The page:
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The MIT DEPARTMENT OF PHYSICS presents
The 12th Annual Pappalardo Fellowships
in Physics Symposium
FRIDAY, MAY 10, 2013
2:00 - 5:00 PM
MIT Department of Physics
Pappalardo Community Room
Building 4, Room 349
Five members of the Department's premier postdoctoral fellowship program, the Pappalardo Fellowships in Physics, will present highlights from their independent research projects. All talks are designed for the enjoyment of the general MIT community.
- Hugh Churchill (Experimental Condensed Matter)
- Yoav Lahini (Hard Condensed Matter Theory / Experiment)
- Duff Neill (Quantum Field Theory)
- Meng Su (Theoretical Astrophysics)
- Andrea Young (Experimental Condensed Matter)
Refreshments available in 4-349 from 1:45 pm onward.
- Schedule of Speakers
- A. Neil Pappalardo (EE '64): Pappalardo Fellowships Program Founder
- Pappalardo Fellowships in Physics Program Home Page
SCHEDULE OF SPEAKERS
|TIME||SPEAKER||TITLE & ABSTRACT|
|1:45 pm|| Refreshments served in foyer outside the Pappalardo Community Room
Prof. Janet Conrad, Chair, 2013-14 Pappalardo Fellowships Executive Committee
"Surprises When You Look Up at the Sky with Gamma-ray Goggles"
Astronomers have been studying our home galaxy, the Milky Way, for centuries, yet we still find it full of surprises. In this talk, I will describe a mysterious phenomenon we recently discovered using NASA's Fermi Gamma-ray Space Telescope: a pair of gigantic gamma-ray emitting bubbles—dubbed the Fermi bubbles. This double-bubble structure spans more than half of the visible sky and may be only a few million years old. It was most likely created as the remnant of a gigantic eruption of the super-massive black hole that sits in the Galactic center, and with a mass four million times that of our Sun.
In addition to the huge gamma-ray bubbles, recent study unveils an excess of gamma rays towards the Galactic center at a particular energy. If confirmed, this may be one of the first direct signs of dark matter particles.
|2:30 pm||Question & Answer|
"Nanoelectronics with Atomically Layered Materials"
The isolation of graphene—a one-atom thick sheet of carbon atoms—from its parent material graphite, inspired unprecedented interest among condensed matter physicists in the extraordinary properties of graphene. Since then, the same techniques developed to isolate graphene have been extended to other layered materials, so it is now possible to study atomically thin, two-dimensional materials with widely-ranging properties—including metals, insulators, and, most recently, semiconductors.
In this talk, I will describe our plans to create an architecture for nanoelectronic devices based on combinations of these atomically layered materials. I will also discuss some of the experiments we are initiating to explore some of the unique physical properties of the newest addition to the toolbox of atomically layered materials: the semiconducting transition metal dichalcogenides.
|3:00 pm||Question & Answer|
|3:15 pm||Yoav Lahini,
Theoretical & Experimental Condensed Matter
"Quantum Walks with Integrated Photonics"
Quantum information processing using photons is a fast-developing branch of quantum information science. Photons are ideal information carriers, as individual photons can be easily generated and manipulated, and information can be easily encoded by them. In recent years the field has been undergoing a revolution, as new ways to implement quantum photonic circuits on integrated chips enable the implementation of existing schemes and new components on a much smaller, more efficient and more robust platform.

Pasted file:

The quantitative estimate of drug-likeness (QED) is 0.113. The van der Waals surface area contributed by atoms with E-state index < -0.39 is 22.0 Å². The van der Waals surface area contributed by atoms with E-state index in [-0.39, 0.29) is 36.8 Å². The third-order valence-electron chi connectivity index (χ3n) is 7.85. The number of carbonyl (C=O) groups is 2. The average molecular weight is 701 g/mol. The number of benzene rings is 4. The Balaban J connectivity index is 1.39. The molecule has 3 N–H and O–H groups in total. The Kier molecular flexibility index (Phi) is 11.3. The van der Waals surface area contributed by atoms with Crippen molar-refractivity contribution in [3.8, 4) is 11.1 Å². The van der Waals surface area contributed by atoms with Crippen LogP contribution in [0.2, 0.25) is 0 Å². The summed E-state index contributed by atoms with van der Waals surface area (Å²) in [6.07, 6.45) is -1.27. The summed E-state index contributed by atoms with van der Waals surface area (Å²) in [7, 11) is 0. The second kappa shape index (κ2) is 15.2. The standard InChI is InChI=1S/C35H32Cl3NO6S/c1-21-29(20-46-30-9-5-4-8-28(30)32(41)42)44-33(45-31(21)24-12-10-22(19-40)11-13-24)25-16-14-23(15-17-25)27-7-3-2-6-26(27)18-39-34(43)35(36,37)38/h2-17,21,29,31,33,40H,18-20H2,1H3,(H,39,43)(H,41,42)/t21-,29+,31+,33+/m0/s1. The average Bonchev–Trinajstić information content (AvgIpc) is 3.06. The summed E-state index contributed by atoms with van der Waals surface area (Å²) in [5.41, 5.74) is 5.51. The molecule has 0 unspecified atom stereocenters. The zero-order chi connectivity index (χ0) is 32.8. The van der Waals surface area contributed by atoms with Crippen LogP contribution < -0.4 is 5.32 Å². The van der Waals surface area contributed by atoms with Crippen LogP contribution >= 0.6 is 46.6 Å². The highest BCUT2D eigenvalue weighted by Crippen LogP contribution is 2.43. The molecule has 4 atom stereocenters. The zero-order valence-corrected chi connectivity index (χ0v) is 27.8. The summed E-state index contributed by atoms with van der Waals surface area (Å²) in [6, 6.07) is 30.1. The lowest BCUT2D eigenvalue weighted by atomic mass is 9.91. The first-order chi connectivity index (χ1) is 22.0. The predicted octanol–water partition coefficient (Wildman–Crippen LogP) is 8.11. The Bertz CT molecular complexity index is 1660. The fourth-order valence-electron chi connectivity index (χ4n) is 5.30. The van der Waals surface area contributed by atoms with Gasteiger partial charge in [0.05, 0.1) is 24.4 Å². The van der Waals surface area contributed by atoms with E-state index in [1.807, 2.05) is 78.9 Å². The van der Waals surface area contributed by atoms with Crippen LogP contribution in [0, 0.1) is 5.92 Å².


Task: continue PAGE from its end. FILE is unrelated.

|3:30 pm||Question & Answer|
|3:45 pm||I N T E R M I S S I O N|
"Dynamics at the Large Hadron Collider (LHC) with Effective Field Theories"
Many processes in nature exhibit a large hierarchy of scales. For example, when tossing a ball, one only bothers about its center of mass motion. Solving for the wave functions of the billions of atoms in the ball at a microscopic scale, while being a "true" description, is irrelevant to actually discussing the ball's motion. Effective field theories systematize this intuitive notion that there are important degrees of freedom at a given length/energy scale, and at smaller lengths, or higher energies, the more numerous degrees of freedom act only to determine the bulk properties of the system. I will show how using effective field theory can simplify the dynamics of hadronic collisions, and lead to precise predictions for processes at the LHC needed to measure the fundamental parameters of the Standard Model.
|4:15 pm||Question & Answer|
|4:30 pm||Andrea Young,
Experimental Condensed Matter
"Fractal Butterflies in Moiré Superlattices"
The problem of a quantum mechanical electron moving under the simultaneous influence of a periodic potential and a magnetic field is simple to state but has an unexpectedly intricate energy spectrum. This spectrum, known as the Hofstadter butterfly, is one of the first examples of a fractal in physics. Indeed, it was discovered slightly before the word "fractal" appeared in the English language.
Since its first theoretical description, realizing the Hofstadter butterfly in an experimental system has been an outstanding challenge in condensed matter physics. The effects of the interplay between magnetic field and crystal lattice are most dramatic when the cyclotron motion of particles happens on a comparable length scale to the lattice spacing. Unfortunately for experimentalists, in a real crystal in which the atoms are but a few angstroms apart this requires magnetic fields hundreds of times larger than exist anywhere on earth. In this talk, I’ll describe how we can bring the necessary magnetic field within the range of experiments by studying electrons moving in an artificially enlarged "moiré superlattice," which is generated by the interplay of two slightly misaligned crystals.
|4:45 pm||Question & Answer|
|5:00 pm||F I N I S|